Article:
But why does this happen? As it turns out, depression might be capable of reshaping certain areas of the brain, often changing the function and size of different brain regions. Many of the commonly affected parts are areas dedicated to problem-solving, thinking speed, concentration, and, of course, memory.
When experiencing an event, the brain’s first and foremost goal is to understand it, not to remember it. It seeks to appreciate, comprehend, and empathize, with memory being second place. After all, the brain naturally stores all the events you go through in subconscious memory form, so it’s automatically performing the memorization task – just not in a very accessible way to you.
Think, for example, of a leisurely activity. When you read a book, the brain isn’t going to try and remember every single sentence verbatim. It will seek to understand what it reads, so it has the comprehension needed to retain the necessary ideas and concepts to continue the book. Or, when you go to watch a football game, you’re not focused on memorizing every last detail but on enjoying yourself.
Forgetting something can often mean you were focused on experiencing it, which your brain is wont to do. If you want to commit something to full memory, you have to intentionally engage a more effective part of the brain.
7. Selective Memory
The brain naturally retains only selective information. To remember what it deems important, the brain willingly forgets multiple bits of unimportant information, either discarding them or pushing them to the subconscious where you won’t be able to get to it easily.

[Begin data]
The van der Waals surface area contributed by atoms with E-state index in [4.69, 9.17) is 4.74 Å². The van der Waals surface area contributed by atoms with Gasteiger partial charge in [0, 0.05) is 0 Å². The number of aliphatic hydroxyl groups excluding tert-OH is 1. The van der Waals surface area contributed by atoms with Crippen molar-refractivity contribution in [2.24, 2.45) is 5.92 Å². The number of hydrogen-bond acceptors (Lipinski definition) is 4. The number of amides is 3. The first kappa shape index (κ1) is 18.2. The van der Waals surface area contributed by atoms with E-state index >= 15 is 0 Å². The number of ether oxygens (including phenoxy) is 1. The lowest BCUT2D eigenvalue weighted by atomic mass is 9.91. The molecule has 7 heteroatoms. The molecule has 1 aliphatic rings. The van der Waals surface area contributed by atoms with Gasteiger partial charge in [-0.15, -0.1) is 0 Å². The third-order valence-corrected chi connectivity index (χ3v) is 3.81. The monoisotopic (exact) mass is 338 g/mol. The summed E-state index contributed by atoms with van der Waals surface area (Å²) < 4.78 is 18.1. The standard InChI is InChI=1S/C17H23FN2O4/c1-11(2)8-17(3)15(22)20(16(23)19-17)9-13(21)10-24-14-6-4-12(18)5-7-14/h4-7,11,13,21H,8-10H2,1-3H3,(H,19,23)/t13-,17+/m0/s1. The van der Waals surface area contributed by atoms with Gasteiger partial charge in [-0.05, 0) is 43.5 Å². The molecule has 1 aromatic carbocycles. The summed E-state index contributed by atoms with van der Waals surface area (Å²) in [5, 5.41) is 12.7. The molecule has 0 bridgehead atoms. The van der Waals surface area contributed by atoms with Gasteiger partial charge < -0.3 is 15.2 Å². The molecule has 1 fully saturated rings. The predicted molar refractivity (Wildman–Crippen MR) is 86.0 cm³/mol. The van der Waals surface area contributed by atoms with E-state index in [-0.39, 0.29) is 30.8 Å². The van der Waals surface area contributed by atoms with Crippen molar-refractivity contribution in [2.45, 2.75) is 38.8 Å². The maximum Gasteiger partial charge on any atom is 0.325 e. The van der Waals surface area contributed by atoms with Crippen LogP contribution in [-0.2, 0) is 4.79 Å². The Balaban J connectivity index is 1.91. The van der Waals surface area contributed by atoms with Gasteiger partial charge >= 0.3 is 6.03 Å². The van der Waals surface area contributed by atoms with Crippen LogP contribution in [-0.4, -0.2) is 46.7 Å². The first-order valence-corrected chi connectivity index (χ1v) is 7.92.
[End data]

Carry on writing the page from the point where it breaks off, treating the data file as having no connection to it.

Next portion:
This isn’t a flaw – it’s the only way most human brains can hold onto correct and necessary information. If you don’t tell yourself that certain information is crucial, the brain may decide it isn’t and toss it out. That’s why intentional awareness to commit things to memory can be important for positive long-term retention!
Ways To Boost Concentration
Not getting enough sleep – or not getting good quality sleep – can lead to decreased cognitive performance, memory, and concentration. There’s little wrong with getting a little less sleep on occasion, but for the most part, you should aim for between 7 and 9 hours of sleep nightly, with similar sleep and wake times every day.
Have trouble getting to sleep? Try:
- Maintaining a cool temperature in your bedroom.
- Exercising during the day (but not too close to bedtime)
- Putting away screens and lights close to bedtime
- Winding down every night with something relaxing, like a warm bath, gentle music, a book, or some aromatherapy
2. Be Around Nature
Natural surroundings can help boost the brain’s ability to learn, concentrate, and be productive and efficient. If your environment has a good amount of greenery in it, you:
- Are less likely to make mistakes or errors
- Can complete tasks at a quicker and more efficient rate
- Have better positive thinking in your tasks
- Will be distracted less easily
- Experience emotional, cognitive, and physical benefits
To incorporate nature into your life, you can:
- Decorate your home or workspace with potted plants
- Devote some time to maintaining a garden
- Go for walks in nature every day
- Eat outdoors in a park or similarly green area
3. Listen To Music
Music can boost overall concentration, allowing the brain to use its extra energy to absorb the audio input, thus preventing further distractions. However, you must be careful to choose music that you have neutral feelings about, as the music you hate or love can make people forget by losing focus. Here are some options for music to listen to: